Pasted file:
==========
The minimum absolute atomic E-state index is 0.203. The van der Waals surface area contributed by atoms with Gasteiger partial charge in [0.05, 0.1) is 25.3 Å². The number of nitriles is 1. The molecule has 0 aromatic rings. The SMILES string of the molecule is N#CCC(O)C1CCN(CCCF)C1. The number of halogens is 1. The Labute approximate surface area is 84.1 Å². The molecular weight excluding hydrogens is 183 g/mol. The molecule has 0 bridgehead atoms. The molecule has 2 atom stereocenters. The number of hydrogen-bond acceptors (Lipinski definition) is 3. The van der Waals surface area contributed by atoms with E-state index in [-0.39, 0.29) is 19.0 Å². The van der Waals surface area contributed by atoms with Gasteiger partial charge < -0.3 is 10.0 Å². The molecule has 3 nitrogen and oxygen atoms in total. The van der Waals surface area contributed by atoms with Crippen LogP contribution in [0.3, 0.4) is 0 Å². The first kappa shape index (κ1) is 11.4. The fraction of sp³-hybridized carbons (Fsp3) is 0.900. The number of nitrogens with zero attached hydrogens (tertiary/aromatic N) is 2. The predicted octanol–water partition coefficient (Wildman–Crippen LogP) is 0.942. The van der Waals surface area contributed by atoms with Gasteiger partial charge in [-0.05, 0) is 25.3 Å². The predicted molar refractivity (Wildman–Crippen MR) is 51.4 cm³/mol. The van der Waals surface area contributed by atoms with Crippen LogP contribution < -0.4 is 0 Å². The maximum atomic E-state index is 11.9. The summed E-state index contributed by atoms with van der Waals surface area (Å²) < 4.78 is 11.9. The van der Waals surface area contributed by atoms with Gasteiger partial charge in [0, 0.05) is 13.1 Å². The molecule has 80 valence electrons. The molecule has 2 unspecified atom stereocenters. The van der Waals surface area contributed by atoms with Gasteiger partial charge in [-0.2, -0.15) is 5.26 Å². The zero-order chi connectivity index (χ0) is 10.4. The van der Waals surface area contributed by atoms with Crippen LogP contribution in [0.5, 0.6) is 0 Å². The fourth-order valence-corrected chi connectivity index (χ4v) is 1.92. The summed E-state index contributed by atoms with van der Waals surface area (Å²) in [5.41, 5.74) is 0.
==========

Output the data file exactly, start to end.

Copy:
The minimum absolute atomic E-state index is 0.203. The van der Waals surface area contributed by atoms with Gasteiger partial charge in [0.05, 0.1) is 25.3 Å². The number of nitriles is 1. The molecule has 0 aromatic rings. The SMILES string of the molecule is N#CCC(O)C1CCN(CCCF)C1. The number of halogens is 1. The Labute approximate surface area is 84.1 Å². The molecular weight excluding hydrogens is 183 g/mol. The molecule has 0 bridgehead atoms. The molecule has 2 atom stereocenters. The number of hydrogen-bond acceptors (Lipinski definition) is 3. The van der Waals surface area contributed by atoms with E-state index in [-0.39, 0.29) is 19.0 Å². The van der Waals surface area contributed by atoms with Gasteiger partial charge < -0.3 is 10.0 Å². The molecule has 3 nitrogen and oxygen atoms in total. The van der Waals surface area contributed by atoms with Crippen LogP contribution in [0.3, 0.4) is 0 Å². The first kappa shape index (κ1) is 11.4. The fraction of sp³-hybridized carbons (Fsp3) is 0.900. The number of nitrogens with zero attached hydrogens (tertiary/aromatic N) is 2. The predicted octanol–water partition coefficient (Wildman–Crippen LogP) is 0.942. The van der Waals surface area contributed by atoms with Gasteiger partial charge in [-0.05, 0) is 25.3 Å². The predicted molar refractivity (Wildman–Crippen MR) is 51.4 cm³/mol. The van der Waals surface area contributed by atoms with Crippen LogP contribution < -0.4 is 0 Å². The maximum atomic E-state index is 11.9. The summed E-state index contributed by atoms with van der Waals surface area (Å²) < 4.78 is 11.9. The van der Waals surface area contributed by atoms with Gasteiger partial charge in [0, 0.05) is 13.1 Å². The molecule has 80 valence electrons. The molecule has 2 unspecified atom stereocenters. The van der Waals surface area contributed by atoms with Gasteiger partial charge in [-0.2, -0.15) is 5.26 Å². The zero-order chi connectivity index (χ0) is 10.4. The van der Waals surface area contributed by atoms with Crippen LogP contribution in [0.5, 0.6) is 0 Å². The fourth-order valence-corrected chi connectivity index (χ4v) is 1.92. The summed E-state index contributed by atoms with van der Waals surface area (Å²) in [5.41, 5.74) is 0.